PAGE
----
Most organisations are limiting the use of Generative AI (GenAI) over data privacy and security issues. 27 per cent had banned its use, at least temporarily, according to the Cisco 2024 Data Privacy Benchmark Study.

Among the top concerns, businesses cited the threats to an organisation’s legal and Intellectual Property rights (69 per cent), and the risk of disclosure of information to the public or competitors (68 per cent).

Most organisations are aware of these risks and are putting in place controls to limit exposure. 63 per cent have established limitations on what data can be entered, 61 per cent have limits on which GenAI tools can be used by employees, and 27 per cent said their organisation had banned GenAI applications altogether for the time being.

Nonetheless, many individuals have entered information that could be problematic, including employee information (45 per cent) or non-public information about the company (48 per cent).

“Organisations see GenAI as a fundamentally different technology with novel challenges to consider. More than 90 per cent of respondents believe GenAI requires new techniques to manage data and risk. This is where thoughtful governance comes into play. Preserving customer trust depends on it,” said Dev Stahlkopf, Cisco Chief Legal Officer.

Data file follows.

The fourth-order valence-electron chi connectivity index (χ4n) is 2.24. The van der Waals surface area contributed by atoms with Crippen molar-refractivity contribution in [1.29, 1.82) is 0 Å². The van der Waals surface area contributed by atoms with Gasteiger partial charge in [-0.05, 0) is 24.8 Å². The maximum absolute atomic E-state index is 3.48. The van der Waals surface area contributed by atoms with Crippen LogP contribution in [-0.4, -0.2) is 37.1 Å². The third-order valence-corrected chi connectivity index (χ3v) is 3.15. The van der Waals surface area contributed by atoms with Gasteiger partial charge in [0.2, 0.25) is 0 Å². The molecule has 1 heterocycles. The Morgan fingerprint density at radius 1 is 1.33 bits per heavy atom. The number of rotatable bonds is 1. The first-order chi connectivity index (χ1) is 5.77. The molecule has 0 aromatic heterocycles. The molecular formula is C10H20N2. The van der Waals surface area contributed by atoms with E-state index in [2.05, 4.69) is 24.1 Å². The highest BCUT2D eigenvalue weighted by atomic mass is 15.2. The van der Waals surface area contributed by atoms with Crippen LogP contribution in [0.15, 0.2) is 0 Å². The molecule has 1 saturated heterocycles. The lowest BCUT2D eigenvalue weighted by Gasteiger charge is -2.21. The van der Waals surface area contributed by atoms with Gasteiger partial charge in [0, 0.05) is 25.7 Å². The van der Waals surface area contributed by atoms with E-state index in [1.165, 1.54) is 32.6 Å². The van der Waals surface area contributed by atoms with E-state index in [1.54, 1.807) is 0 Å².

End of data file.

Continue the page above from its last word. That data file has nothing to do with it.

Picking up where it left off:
Consumers are concerned about AI use involving their data today, and yet 91 per cent of organisations recognise they need to do more to reassure their customers that their data is being used only for intended and legitimate purposes in AI. This is similar to last year’s levels, suggesting that not much progress has been achieved.

Organisations’ priorities to build consumer trust differ from those of individuals. Consumers identified their top priorities as getting clear information on exactly how their data is being used, and not having their data sold for marketing purposes.